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  14. To all those who worry about having to make an unnecessary transfer at Don Mills and Sheppard I have an idea. Why not extend the LRT all the way to Yonge to make it a one seat ride that you all seem to hold so dear and turn the Stubway into the world’s longest underground car house. Instead of extending the Yonge Subway to East Gwillimbury so there would be enough vacant land for a new car house we make the south track of the stubway a storage track, probably hold 35 – 40 TR sets, and end the Yonge Subway at Steeles. York would be freed to build what ever they want to feed into the station. This would solve all the world’s outstanding problems, We could even let the Ford brothers play in the tunnels.

    Steve: We might even fit in pony stables in the now-vacant station buildings.

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  15. @Stephen Cheung

    The Sheppard Report says LRT will be sufficient at least until 2031. When demand is enough for a subway then Don Mills can be redesigned for an extension.

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  16. Thank you to Rhonda. Much outrage has been expressed in the Ford era and I have engaged in bit of it myself. However, none of it has so beautifully captured the mystery of how an educated populace could have brought this upon itself and so humorously expressed the disbelief as her question “Why was everyone so cowed by this revolting man?”

    Why indeed? Even the Premier shrank in horror from the supposed “revenge” of Ford Nation.

    As a stubborn remaining member of “Leaf Nation” (from whence the phrase was pinched) it is gratifying to see that Ford Nation is even less successful than my beloved “Kings of Hockey” (Next Year!!)

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  17. George Bell said:

    “Now, will Toronto Council reverse the mayor’s decision on Jarvis bike lanes…”

    The funny thing is, as a cyclist, I’m hesitant to say that they should because it might jeopardize the Sherbourne bike lane upgrades which should happen regardless of what happens on Jarvis. However, I do agree that Toronto Council should seriously rethink the plans for the bike lanes on Jarvis and the Bloor viaduct.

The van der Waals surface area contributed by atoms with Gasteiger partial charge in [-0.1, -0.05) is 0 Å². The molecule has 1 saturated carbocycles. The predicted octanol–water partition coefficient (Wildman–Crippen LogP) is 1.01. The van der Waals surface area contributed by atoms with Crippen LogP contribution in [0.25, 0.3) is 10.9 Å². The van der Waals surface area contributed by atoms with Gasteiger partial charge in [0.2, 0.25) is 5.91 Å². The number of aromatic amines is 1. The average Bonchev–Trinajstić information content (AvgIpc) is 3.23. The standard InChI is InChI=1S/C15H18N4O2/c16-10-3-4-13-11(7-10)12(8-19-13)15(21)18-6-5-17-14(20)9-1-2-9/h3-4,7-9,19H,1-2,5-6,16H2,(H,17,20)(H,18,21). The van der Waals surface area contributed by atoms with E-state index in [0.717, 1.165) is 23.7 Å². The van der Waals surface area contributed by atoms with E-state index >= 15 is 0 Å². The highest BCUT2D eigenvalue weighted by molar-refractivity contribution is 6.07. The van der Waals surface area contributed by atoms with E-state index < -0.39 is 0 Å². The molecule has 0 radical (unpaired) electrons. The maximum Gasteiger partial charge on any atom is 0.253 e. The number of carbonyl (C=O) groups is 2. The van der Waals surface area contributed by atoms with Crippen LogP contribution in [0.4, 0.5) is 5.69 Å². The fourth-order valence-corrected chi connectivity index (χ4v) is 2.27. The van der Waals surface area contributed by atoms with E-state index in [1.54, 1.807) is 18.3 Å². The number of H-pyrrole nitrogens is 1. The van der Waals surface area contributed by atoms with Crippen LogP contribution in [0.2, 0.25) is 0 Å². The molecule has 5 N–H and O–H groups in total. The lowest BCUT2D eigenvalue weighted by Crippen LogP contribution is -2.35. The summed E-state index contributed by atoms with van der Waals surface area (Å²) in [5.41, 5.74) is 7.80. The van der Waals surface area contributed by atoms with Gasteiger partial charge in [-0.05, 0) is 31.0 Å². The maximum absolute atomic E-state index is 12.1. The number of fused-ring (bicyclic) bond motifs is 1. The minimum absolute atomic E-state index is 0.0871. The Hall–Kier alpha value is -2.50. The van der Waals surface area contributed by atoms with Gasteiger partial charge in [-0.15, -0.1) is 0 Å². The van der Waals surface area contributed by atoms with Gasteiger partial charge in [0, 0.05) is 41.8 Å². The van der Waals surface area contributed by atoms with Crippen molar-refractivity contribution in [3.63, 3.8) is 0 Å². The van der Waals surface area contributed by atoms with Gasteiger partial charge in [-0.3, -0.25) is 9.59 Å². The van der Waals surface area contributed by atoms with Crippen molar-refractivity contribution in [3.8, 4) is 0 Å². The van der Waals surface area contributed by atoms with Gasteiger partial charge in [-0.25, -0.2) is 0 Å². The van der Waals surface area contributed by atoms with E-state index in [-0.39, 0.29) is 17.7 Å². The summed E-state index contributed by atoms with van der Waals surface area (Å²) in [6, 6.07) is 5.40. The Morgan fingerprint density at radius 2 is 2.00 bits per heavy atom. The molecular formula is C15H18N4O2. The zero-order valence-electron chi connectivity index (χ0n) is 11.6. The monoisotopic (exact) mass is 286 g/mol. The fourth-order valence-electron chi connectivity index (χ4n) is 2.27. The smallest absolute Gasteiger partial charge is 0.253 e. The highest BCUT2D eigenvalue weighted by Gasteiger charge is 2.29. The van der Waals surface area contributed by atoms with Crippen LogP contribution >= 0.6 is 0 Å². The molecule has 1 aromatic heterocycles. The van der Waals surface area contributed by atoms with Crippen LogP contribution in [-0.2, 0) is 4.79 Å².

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  18. Michael complains about having to transfer from LRT to subway at Don Mills instead of a one-seat ride, then goes on to say about future SELRT service to UTSC,

    “I don’t get why people are so happy about this, concerning the LRT will provide service which is no different from the current bus routes which feed into UTSC?”

    Did anyone else catch the irony in this? For someone needing to get to UTSC that lives near Sheppard along the 12 km or so from Don Mills to Morningside, they will be able to get there without a transfer.

    More to the point, the transfer being eliminated here is a bus-to-bus transfer which is a heck of a lot more time consuming than an down-the-platform LRT to subway transfer.

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  19. A little off the topic of Sheppard East, I am wondering one thing about Finch West…

    In March 2011, a TTC meeting had to deal with a new cost to the Spadina-York Subway Extension resulting from the cancellation of the Finch West LRT. Without an LRT connection, Finch buses would have to serve the bus terminal at the Finch West station at Keele. The design that was already in place had a few problems as it was too small to serve these buses, and only had an exit onto Keele. An expenditure of $1.45 million was approved for the design of a new bus loop with access to Finch Avenue.

    This money is now lost, but I suspect that land was not yet acquired for the Finch access or possibly a larger facility (if it was needed).

    How back on track are the plans for the Finch West subway station? Did they fully remove the underground LRT part of the design, or was some sort of rough-in left in the plans? Given that they are only now excavating the holes for this station, I suspect that it may not be too difficult to return to the earlier plan. Are there any other sunk costs besides the $1.45 million?

    Steve: The LRT connection was always intended as a “rough in” and it was not deleted from the plan. As for the bus loop, I would not be surprised to see it built because the Finch LRT is unlikely to be in operation by 2015 when the subway opens. Yes, we will spend a lot of money for a “temporary” bus terminal, but that problem was created when Queen’s Park shifted the Finch LRT into the latter half of the decade.